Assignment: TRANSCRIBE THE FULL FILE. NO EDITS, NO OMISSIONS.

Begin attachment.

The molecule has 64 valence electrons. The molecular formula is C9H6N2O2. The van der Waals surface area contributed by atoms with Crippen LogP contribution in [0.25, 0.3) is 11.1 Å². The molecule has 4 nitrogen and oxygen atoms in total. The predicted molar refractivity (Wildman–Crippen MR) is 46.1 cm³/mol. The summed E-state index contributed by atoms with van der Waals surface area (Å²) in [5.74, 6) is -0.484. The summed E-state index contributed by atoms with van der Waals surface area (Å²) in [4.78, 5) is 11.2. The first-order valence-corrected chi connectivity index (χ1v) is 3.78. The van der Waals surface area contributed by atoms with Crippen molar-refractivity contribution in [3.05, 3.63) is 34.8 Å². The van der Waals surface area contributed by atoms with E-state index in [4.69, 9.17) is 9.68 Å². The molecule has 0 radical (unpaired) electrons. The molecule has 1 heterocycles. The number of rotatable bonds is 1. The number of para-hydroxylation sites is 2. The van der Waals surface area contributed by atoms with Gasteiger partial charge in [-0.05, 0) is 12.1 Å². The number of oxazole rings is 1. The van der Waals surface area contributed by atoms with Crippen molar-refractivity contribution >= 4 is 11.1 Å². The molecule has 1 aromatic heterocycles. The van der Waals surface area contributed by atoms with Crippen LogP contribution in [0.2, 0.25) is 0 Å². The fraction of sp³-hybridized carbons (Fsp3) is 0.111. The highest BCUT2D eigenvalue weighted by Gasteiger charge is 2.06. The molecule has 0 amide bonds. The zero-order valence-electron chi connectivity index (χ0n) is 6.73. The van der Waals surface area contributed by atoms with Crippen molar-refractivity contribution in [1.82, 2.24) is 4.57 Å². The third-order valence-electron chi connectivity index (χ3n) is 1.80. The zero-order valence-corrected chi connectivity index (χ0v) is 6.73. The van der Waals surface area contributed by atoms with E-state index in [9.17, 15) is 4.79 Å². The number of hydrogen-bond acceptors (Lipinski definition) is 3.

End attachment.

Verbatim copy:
The molecule has 64 valence electrons. The molecular formula is C9H6N2O2. The van der Waals surface area contributed by atoms with Crippen LogP contribution in [0.25, 0.3) is 11.1 Å². The molecule has 4 nitrogen and oxygen atoms in total. The predicted molar refractivity (Wildman–Crippen MR) is 46.1 cm³/mol. The summed E-state index contributed by atoms with van der Waals surface area (Å²) in [5.74, 6) is -0.484. The summed E-state index contributed by atoms with van der Waals surface area (Å²) in [4.78, 5) is 11.2. The first-order valence-corrected chi connectivity index (χ1v) is 3.78. The van der Waals surface area contributed by atoms with Crippen molar-refractivity contribution in [3.05, 3.63) is 34.8 Å². The van der Waals surface area contributed by atoms with E-state index in [4.69, 9.17) is 9.68 Å². The molecule has 0 radical (unpaired) electrons. The molecule has 1 heterocycles. The number of rotatable bonds is 1. The number of para-hydroxylation sites is 2. The van der Waals surface area contributed by atoms with Gasteiger partial charge in [-0.05, 0) is 12.1 Å². The number of oxazole rings is 1. The van der Waals surface area contributed by atoms with Crippen molar-refractivity contribution >= 4 is 11.1 Å². The molecule has 1 aromatic heterocycles. The van der Waals surface area contributed by atoms with Crippen LogP contribution in [0.2, 0.25) is 0 Å². The fraction of sp³-hybridized carbons (Fsp3) is 0.111. The highest BCUT2D eigenvalue weighted by Gasteiger charge is 2.06. The molecule has 0 amide bonds. The zero-order valence-electron chi connectivity index (χ0n) is 6.73. The van der Waals surface area contributed by atoms with Crippen molar-refractivity contribution in [1.82, 2.24) is 4.57 Å². The third-order valence-electron chi connectivity index (χ3n) is 1.80. The zero-order valence-corrected chi connectivity index (χ0v) is 6.73. The van der Waals surface area contributed by atoms with E-state index in [9.17, 15) is 4.79 Å². The number of hydrogen-bond acceptors (Lipinski definition) is 3.